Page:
This sprawling landscape is a natural wonderland of deep gorges, soaring mountains, hot springs, mud and salt flats, lush rainforests and waterfalls. There is a multitude of activities to join, including a cruise to Chamberlain Gorge, relaxing in the thermal pools of Zebedee Springs, a guided trek to Emma Gorge, horse riding along rugged tracks, or even taking a dip in remote waterholes only accessible by helicopter.
El Questro to Manning Gorge – 338 kilometres; about 5.5 hours via Ellenbrae Station
Top up on petrol and supplies before leaving El Questro and head west along the Gibb River Road, stopping at the Cockburn Ranges Lookout for a spectacular view of the 600-metre-high sandstone escarpment. Stop in at Ellenbrae Station, a 404-hectare station for a dip in the swimming holes or to try one of their famous scones. Continue west along the rugged Gibb River Road towards Mount Barnett Roadhouse, the entrance point for Manning Gorge and a great spot for supplies and petrol.
Take the three-kilometre trail from the campsite to Manning Gorge. The trail includes a swim across the Manning River (or you can take the rope-guided dinghy if you’d prefer to stay dry) and has views out to the ranges and savannah woodland. The gorge has several waterfall-fed pools, which are perfect for swimming and rock hopping.
Manning Gorge to Windjana Gorge – 213 kilometres; about 3.5 hours
Rise early and fuel up for the drive to Windjana Gorge, where you’ll stay the night at the campground. Spend the afternoon exploring the 3.5-kilometre gorge, which was once the bottom of a tropical sea. Fossilised remnants are visible in its limestone walls. At its centre, the Lennard River is home to a huge concentration of freshwater crocodiles, so stay safe and don’t go in the water.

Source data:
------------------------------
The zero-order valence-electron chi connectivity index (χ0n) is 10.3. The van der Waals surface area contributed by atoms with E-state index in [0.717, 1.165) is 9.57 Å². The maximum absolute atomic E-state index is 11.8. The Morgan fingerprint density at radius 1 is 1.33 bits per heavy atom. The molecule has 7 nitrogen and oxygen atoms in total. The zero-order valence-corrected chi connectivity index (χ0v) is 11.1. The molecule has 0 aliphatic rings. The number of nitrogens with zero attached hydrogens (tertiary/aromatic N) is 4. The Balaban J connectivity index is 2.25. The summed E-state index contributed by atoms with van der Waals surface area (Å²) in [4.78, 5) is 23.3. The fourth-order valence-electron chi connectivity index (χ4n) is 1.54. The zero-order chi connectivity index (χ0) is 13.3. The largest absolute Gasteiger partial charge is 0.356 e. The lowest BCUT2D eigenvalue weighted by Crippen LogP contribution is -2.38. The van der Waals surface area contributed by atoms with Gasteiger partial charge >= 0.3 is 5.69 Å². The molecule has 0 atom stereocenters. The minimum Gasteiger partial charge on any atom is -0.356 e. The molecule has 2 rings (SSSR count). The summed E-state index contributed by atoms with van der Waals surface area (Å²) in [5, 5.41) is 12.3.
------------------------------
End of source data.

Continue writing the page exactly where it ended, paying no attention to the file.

Windjana Gorge to Broome – 358 kilometres; about 5.5 hours via Derby
You’re on the final stretch! The Gibb River Road ends in the small town of Derby today, located on the edge of King Sound, its streets lined with boab trees. For those wanting to see the famous Horizontal Falls, stay overnight in Derby and join a day tour to this natural wonder.
After a break in Derby, continue along the Great Northern Highway to Broome. This small multicultural pearling town is where the desert meets the sea and your final destination on this epic outback road trip.
Distances on this Darwin to Broome road trip are approximate and will vary due to changing road conditions.
The best time to travel is in the dry season, from May to October. Check seasonal information before travelling.
Many sections of this Darwin to Broome road trip are suitable for 4WDs only – don’t attempt it in a 2WD.
Be sure to fuel up your car regularly as petrol stations are few and far between, particularly on the Gibb River Road. Carry a couple of jerry cans with you just in case.
Always carry ample water; around five litres per traveller is recommended.
While you should have phone reception in most major towns, other areas of this road trip will have sketchy connections. A satellite phone is recommended.
Consider hiring a campervan if you’d prefer to be more flexible with your itinerary.